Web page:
When German shipyard ThyssenKrupp delivers the boats from 2020, the Type 218SGs - the world's most modern conventional subs - and two Archer-class subs presently in service will give the RSN the largest fleet of submarines in Southeast Asia (provided regional fleets stay the same).
It is an acquisition to cheer; a prudent hedge against choppy waters in regional sealanes.
With the subs operating in concert with the RSN's six Formidable-class stealth warships -
The Singapore navy may not have made it this far, if Ministry of Defence (MINDEF) and RSN defence planners were not given the time, know-how and resources needed to make an informed case for or against buying subs.
And so, in September 1995, Singapore took the plunge when it bought a single, low-cost second-hand sub from Sweden to see if the RSN should add subs to its fleet. Yes, we bought a submarine to assess if we should add subs to the RSN.
Try before buy
If that leap of logic baffles you, bear in mind that MINDEF/SAF force planners in the 1990s were pitted against a formidable anti-submarine "weapon" - a sceptical and influential politician whose say-so carries some heft. That politician was Lee Kuan Yew, Singapore's founding father.
"Every armed force believes it ought to upgrade. For years I told the Singapore Armed Forces, which wanted submarines 'You are crazy. These are shallow waters. You will easily be detected and bombarded with depth charges.'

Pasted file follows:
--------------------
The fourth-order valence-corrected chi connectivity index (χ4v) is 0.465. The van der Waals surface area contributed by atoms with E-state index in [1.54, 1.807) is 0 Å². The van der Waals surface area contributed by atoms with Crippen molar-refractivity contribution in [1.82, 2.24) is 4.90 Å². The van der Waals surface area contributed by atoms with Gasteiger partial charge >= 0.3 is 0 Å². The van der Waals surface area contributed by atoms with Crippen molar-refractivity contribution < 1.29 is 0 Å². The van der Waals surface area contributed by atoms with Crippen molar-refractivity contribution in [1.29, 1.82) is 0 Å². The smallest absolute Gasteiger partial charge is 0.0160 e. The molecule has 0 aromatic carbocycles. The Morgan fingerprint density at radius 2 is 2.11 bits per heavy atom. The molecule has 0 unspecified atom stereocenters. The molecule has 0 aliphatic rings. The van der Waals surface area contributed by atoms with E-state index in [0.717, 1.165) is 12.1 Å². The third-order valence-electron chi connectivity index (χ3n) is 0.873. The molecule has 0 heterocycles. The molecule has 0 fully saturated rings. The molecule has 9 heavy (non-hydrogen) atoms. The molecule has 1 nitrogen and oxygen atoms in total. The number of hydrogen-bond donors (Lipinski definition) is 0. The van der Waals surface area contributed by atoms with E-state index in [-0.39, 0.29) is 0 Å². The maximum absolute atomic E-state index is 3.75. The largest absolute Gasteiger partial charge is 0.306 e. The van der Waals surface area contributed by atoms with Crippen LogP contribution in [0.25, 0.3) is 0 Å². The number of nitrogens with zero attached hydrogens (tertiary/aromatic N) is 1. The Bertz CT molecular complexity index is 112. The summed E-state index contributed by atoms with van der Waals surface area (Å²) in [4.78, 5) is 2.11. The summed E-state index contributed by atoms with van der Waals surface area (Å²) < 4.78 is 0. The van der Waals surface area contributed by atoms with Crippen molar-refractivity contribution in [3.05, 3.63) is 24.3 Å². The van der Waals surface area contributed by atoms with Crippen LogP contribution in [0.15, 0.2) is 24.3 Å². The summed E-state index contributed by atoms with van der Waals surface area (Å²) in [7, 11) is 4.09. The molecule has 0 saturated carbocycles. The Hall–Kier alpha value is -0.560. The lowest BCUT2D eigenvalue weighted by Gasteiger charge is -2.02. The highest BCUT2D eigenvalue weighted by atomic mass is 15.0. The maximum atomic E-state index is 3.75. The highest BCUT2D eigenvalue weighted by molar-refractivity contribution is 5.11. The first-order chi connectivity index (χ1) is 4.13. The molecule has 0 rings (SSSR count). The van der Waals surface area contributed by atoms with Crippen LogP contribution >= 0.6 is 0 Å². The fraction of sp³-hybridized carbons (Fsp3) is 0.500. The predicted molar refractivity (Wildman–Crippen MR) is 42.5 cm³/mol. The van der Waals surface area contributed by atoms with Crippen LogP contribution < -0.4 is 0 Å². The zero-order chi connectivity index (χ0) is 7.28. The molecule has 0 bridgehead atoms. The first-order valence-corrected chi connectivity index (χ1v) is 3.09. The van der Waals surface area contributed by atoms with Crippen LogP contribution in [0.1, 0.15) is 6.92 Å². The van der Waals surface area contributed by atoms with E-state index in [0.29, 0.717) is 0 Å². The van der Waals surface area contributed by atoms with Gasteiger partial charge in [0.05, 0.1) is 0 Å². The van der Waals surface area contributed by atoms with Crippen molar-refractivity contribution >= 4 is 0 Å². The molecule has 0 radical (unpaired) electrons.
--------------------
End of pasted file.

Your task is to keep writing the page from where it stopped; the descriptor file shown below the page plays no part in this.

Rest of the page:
"But well, OK. Here is the Swedish submarine. The economy is doing well and it is a cheap sub. Its purchase will still be within the 5 per cent of GDP assigned to defence. So, why not use it for some training," said Mr Lee in his first comments on the RSN's foray into submarine warfare.(Straits Times 11 Oct 1995)
To his credit, the time and space Mr Lee allowed the RSN has helped shape Fleet RSN into the compact yet credible fighting force it is today.
Sub operations from S'pore
Subs are not new to Singapore. Prior to the Second World War, British naval planners recognised their value even in the shallow seas around Singapore. The Royal Navy's 4th Flotilla of submarines operated out of Sembawang Naval Base. That we heard nothing of their contribution to the Battle of Singapore was due to their redeployment to the eastern Mediterranean during the halcyon two years and three months before the outbreak of war in the Pacific.
As war raged in Europe, the aircraft carrier which operated from Singapore, HMS Eagle, was also reassigned to Mediterranean waters to bolster British naval forces fighting the combined might of German and Italian forces. There, the subs and aircraft carrier from Singapore fought with distinction.
Had they remained in the Far East, it would be fascinating to contemplate the "what-if" scenario involving the Royal Navy's Force Z centered on the battleship, HMS Prince of Wales, the battle cruiser, HMS Repulse, with the weak escort of just four destroyers.
Alas, both Prince of Wales and Repulse were sunk on 10 December 1941 by Japanese bombers off Kuantan. But their loss underlined the importance of fighting a naval war in regional waters with a "balanced" navy - which in today's context means having naval forces able to conduct operations against surface, underwater, aerial targets as well as packing an electronic warfare capability to be used against sensors like radars and guided weapons.